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Discussion Starter #1
It’s time to change the brake fluid . Does it matter if I get it from dealer or have the independent shop change it as long as it’s recommend type .
When brake fluid is changed , is it recommended to just have drain and refill or bleed the brakes to get the old fluid out .
 

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The maintenance item simply says to “replace brake fluid every 3 years”. To me, that would mean bleeding out everything and replacing it all with new fluid. Why mix it up, especially when it’s only required every 3 years.

An independent garage should be fine, but get them to use Acura recommended fluids and to clearly document on the invoice the work that was done and the fluids used.

I have all my work (other than warranty work) done at my local garage. I’ve used that mechanic for 16 years, and I trust him completely. He has never done me wrong. He makes sure to document everything in detail on the invoices for me so that I have them in case.


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IMO just make sure you use a quality Honda compatible fluid. +1 on the full bleed procedure. To be effective you need the lines to have new fluid in them as well. Brake fluid does not circulate like other fluids, so barring a leak near the end of the line replacing the fluid at the reservoir doesn't really accomplish anything. Suck as much of the old fluid out of the reservoir before starting to bleed each line. Some report a soft pedal after a fluid change and solving it by driving on a gravel or other surface that makes it easy to engage the ABS then activating the ABS several times. If you still have a soft pedal after engaging the ABS re-bleed the lines and repeat engaging the ABS.
 

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Mmm... not sure if you have really been bleeding after sucking the reservoir dry, but I think you meant suck the old fluid out but fill the reservoir up with NEW fluid before you start bleeding and check each corner while you bleed to make sure the reservoir isn't empty...
 

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I did it myself and used the owner's manual recommended genuine Acura/Honda brake fluid. I sucked out as much of the old fluid from the master cylinder as I could while making sure there's still some covering the bottom so as not to introduce air, then filled if with new fluid, then bled the brakes at all 4 corners until I could see the new fluid coming out, topping off the master cylinder as necessary.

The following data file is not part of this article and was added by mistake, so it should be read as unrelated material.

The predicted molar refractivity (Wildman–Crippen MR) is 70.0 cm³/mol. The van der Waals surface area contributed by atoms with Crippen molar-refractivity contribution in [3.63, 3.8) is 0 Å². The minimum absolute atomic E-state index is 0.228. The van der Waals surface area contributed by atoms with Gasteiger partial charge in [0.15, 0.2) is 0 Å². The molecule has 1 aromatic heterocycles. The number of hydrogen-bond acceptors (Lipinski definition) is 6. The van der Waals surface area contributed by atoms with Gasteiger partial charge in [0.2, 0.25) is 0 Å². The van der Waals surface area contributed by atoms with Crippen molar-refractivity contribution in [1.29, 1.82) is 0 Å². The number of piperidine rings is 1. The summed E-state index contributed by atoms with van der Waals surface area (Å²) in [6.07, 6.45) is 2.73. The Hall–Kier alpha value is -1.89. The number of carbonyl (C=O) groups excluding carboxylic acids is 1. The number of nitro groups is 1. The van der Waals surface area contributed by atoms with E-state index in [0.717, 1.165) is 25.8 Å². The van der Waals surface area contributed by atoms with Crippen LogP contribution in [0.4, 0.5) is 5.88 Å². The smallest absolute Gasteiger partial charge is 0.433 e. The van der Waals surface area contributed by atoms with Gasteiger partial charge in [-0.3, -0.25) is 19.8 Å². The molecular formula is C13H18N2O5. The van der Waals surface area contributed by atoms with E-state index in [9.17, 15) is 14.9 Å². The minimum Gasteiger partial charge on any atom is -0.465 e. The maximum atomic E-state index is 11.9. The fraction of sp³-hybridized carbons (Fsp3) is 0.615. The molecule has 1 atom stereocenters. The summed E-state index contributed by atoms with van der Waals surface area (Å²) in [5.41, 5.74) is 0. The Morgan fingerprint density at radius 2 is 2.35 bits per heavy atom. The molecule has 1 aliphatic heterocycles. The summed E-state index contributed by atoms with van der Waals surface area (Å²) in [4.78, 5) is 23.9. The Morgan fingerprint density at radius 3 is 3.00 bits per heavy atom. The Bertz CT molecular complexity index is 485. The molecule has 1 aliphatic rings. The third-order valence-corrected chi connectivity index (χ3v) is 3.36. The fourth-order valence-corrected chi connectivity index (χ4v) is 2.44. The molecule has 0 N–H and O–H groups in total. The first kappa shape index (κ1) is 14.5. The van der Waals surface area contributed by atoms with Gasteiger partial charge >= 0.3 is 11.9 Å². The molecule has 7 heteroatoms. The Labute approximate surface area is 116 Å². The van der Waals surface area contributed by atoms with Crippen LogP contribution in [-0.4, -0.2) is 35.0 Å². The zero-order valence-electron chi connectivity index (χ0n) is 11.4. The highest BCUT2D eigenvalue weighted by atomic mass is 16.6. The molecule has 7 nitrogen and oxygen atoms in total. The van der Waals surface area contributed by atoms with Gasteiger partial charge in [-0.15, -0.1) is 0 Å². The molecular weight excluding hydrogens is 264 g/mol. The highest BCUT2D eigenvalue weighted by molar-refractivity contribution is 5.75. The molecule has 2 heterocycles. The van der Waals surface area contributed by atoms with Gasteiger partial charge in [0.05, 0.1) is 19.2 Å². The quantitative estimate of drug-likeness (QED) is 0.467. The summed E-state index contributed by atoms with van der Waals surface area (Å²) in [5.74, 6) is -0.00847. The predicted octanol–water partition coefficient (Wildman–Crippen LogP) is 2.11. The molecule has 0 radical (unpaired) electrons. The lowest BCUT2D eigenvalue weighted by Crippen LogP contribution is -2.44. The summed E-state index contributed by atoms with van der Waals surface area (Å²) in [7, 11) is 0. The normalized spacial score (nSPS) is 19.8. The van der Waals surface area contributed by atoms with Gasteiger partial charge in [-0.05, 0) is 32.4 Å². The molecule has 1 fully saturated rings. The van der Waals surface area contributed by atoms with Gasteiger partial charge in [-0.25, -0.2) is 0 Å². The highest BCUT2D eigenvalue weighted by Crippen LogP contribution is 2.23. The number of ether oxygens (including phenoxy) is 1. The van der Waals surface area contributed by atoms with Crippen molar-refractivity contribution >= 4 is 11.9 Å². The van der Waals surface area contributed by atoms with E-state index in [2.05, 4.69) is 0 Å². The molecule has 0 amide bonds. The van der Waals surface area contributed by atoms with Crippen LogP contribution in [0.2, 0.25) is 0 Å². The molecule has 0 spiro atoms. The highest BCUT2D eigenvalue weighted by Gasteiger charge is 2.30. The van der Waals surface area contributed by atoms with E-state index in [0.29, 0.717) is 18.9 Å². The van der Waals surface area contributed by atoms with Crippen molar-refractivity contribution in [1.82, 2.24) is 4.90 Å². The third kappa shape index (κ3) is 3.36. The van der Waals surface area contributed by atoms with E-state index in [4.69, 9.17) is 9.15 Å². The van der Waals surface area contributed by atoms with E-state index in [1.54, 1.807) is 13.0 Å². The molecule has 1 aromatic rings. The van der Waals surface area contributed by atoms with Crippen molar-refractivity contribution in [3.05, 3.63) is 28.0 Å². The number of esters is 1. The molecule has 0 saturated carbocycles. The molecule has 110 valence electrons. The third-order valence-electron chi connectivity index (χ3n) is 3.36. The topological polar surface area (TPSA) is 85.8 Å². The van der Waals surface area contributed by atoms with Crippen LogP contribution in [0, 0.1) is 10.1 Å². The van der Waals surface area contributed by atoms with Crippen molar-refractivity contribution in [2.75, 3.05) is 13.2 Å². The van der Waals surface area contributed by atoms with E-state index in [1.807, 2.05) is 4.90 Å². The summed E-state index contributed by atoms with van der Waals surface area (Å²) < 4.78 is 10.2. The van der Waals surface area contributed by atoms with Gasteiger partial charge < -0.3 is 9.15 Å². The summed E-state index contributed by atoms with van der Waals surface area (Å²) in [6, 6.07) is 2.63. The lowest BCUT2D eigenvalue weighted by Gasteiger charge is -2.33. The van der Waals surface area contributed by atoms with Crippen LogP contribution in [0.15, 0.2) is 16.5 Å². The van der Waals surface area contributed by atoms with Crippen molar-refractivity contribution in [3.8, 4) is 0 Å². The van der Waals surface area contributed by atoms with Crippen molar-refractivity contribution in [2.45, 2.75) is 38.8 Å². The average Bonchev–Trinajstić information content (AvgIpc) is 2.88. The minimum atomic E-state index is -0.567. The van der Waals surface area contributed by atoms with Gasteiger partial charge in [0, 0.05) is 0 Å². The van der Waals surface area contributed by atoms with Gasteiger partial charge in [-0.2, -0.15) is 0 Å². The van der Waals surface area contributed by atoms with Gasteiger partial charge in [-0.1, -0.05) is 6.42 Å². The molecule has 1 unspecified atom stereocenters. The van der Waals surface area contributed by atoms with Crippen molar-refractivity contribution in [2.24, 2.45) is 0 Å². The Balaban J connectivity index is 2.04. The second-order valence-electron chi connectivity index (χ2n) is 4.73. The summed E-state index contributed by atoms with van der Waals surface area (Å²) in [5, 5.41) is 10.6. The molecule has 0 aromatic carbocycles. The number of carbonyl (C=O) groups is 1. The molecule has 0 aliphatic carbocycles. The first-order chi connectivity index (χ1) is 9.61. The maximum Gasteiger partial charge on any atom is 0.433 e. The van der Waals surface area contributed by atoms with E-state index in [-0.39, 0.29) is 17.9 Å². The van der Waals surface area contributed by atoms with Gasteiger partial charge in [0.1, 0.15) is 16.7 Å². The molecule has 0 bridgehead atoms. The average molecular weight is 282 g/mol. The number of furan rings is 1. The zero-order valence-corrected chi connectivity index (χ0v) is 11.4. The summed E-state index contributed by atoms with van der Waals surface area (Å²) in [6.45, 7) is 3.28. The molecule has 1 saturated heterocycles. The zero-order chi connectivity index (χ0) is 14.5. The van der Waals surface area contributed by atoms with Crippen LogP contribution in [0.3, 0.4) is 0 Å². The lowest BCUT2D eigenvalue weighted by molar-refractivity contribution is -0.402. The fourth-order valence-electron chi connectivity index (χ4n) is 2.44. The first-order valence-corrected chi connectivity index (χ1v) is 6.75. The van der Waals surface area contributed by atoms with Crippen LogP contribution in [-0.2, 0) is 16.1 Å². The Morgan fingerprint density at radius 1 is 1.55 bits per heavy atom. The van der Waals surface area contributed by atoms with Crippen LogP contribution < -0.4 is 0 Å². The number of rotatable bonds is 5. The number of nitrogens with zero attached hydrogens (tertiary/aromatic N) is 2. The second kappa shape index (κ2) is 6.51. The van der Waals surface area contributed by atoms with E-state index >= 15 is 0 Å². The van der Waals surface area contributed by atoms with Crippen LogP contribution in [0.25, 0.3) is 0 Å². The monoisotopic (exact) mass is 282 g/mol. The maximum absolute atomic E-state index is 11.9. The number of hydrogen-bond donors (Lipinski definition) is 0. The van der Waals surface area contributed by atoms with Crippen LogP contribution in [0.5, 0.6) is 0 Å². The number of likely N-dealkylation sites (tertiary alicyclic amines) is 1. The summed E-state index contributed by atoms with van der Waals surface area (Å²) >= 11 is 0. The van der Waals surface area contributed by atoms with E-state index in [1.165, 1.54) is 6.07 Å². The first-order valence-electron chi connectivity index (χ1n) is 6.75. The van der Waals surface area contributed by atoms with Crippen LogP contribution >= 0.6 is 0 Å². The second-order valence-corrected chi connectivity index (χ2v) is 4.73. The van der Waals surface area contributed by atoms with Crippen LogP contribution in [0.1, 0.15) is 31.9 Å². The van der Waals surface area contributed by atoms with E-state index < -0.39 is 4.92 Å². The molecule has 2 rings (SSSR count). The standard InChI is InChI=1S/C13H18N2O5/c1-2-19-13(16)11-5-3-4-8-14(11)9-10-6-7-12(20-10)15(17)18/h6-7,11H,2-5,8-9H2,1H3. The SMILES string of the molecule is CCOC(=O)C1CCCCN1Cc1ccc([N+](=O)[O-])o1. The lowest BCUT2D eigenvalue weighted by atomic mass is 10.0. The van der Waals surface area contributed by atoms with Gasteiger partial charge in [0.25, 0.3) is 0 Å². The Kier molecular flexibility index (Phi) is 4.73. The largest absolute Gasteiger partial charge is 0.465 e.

I then logged what I did in the service log I keep for the vehicle.

You could have this done at an Acura dealership, independent mechanic, or yourself, but as Neoshi said - if you have an independent mechanic do it have them use the recommended fluid or better yet, buy it yourself at an Acura dealership and provide it to the mechanic.
 

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Discussion Starter #7
I am going by the independent route and give him the Acura brake fluid .
Dealer mentioned that he has a machine doing drain and fill of the brake fluid ..
How many quarts I need for this , don’t have owners manual handy ..
 

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Does anyone know the sequence of bleeding the brakes. My other Acuras used Honda brake fluid 08798-9008a. Can anyone confirm this is the correct one to use? I'm planning to get three 12 oz bottles for brake fluid replacement.
 

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Does anyone know the sequence of bleeding the brakes. My other Acuras used Honda brake fluid 08798-9008a. Can anyone confirm this is the correct one to use? I'm planning to get three 12 oz bottles for brake fluid replacement.
Brake bleeding sequence is the same with any Honda/Acura vehicle; LF-RF-RR-LR.
You can use Acura/Honda Dot 3 brake fluid and pay more or buy any Dot 4 fluid and save some $. 1 qt should be sufficient.
 

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Brake bleeding sequence is the same with any Honda/Acura vehicle; LF-RF-RR-LR.
You can use Acura/Honda Dot 3 brake fluid and pay more or buy any Dot 4 fluid and save some $. 1 qt should be sufficient.
honda/acura seems to be a outlier in the sequence, most vehicles it's furthest to closest, (RR, LR, RF, LF) rather than closest to furthest (LF, RF, RR, LR) why I don't know but that's the sequence. I'll best most any indy and many dealers do the RR,LR,RF, LF sequence since it's so common.